Scottish brewer and bar operator BrewDog has expanded its range with a gluten-free beer and an 8.7% ABV IPA inspired by 19th-century recipes.
Vagabond Gluten Free Pale Ale will be added to its Headliners range after it was a hit in the company’s 2014 BrewDog Prototype Challenge, proving that a lack of gluten did not equate to lack of flavour.
In a tongue-in-cheek launch campaign, drinkers are encouraged to order the new beer in BrewDog bars by sticking two fingers up to represent being “intolerant of gluten intolerance” and other “substandard” gluten-free beers on the market.
It is also running a social media campaign inviting people to share their intolerance of other gluten-free options using the hashtag #VforVagabond.
BrewDog co-founder James Watt said: “Gluten-free products have become synonymous with underwhelming flavour and experience, so we wanted to prove that a gluten-free beer didn’t need to lack the bold taste and texture of a craft beer.
“Avoiding gluten can often leave people feeling like their only choice is a listless beer with both gluten and flavour removed but now they can stick two fingers up to all that, literally.”
Made with Centennial and Amarillo hops to pack an intense citrus bitterness, the 4.5% ABV Pale Ale joins the brewery’s Headliners range which includes BrewDog’s iconic beers Punk IPA, Dead Pony Pale Ale, Five AM Red Ale, This.Is.Lager. and Brixton Porter.
BrewDog’s new 8.7% ABV IPA has been christened “Restorative Beverage for Invalids and Convalescents”, inspired by a description of India Pale Ale in an 1843 textbook, A Treatise on Food and Diet, by the “father of pharmacology” Dr Jonathan Pereira.
The book describes the mid-19th-century IPA as “carefully fermented, so as to be devoid of all sweetness, or, in other words, to be dry; and it contains double the usual quantity of hops. It forms, therefore, a most valuable restorative beverage for invalids and convalescents.”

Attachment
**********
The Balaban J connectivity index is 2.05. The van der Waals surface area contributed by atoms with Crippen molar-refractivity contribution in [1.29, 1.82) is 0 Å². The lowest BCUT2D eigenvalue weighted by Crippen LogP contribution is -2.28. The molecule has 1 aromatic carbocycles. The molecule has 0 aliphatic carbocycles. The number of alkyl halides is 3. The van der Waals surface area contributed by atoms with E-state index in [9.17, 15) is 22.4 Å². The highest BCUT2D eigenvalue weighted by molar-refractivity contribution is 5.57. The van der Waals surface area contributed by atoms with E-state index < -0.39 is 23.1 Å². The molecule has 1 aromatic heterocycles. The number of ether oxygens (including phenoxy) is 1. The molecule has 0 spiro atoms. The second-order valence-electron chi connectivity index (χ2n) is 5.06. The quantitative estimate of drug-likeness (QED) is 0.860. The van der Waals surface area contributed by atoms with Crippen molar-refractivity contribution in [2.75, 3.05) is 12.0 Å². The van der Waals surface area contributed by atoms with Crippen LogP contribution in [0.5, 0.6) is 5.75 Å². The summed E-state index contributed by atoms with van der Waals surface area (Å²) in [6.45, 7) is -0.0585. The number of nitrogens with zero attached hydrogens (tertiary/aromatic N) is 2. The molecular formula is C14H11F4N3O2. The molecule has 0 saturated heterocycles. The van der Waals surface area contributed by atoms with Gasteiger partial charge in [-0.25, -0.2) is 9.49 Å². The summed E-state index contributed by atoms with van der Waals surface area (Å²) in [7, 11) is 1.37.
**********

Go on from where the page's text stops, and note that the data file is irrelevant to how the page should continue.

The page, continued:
To achieve the style and flavour of mid-19th-century IPAs with a revivalist twist, BrewDog employed the latest hopping technology and brewing techniques at its state-of-the-art brewery in Ellon, Aberdeenshire.
The signature dryness and pale colour of the beer came as a result of mashing the fermentable ingredients, in this case Maris Otter Extra Pale malt and sugar, at very low temperatures.
An abundance of different hops famed for their intense bitterness, Citra, Amarillo and Centennial, were used to ensure the beer came as close as possible to being “devoid of all sweetness”, as the textbook said.
Additional hops were fired at the beer through the brewery’s “hop cannon” after fermenting to add additional aroma.
James said: “This is heritage and history in a bottle. BrewDog has always been inspired by the IPAs of the past, famed for the huge quantities of hops used to create bold and brash bitterness.
“With this beer, we have created a beer with such intensity that it is akin to injecting hops straight into your tongue with a needle. It’s the India Pale Ale in its purest form: pale, bitter and dry.”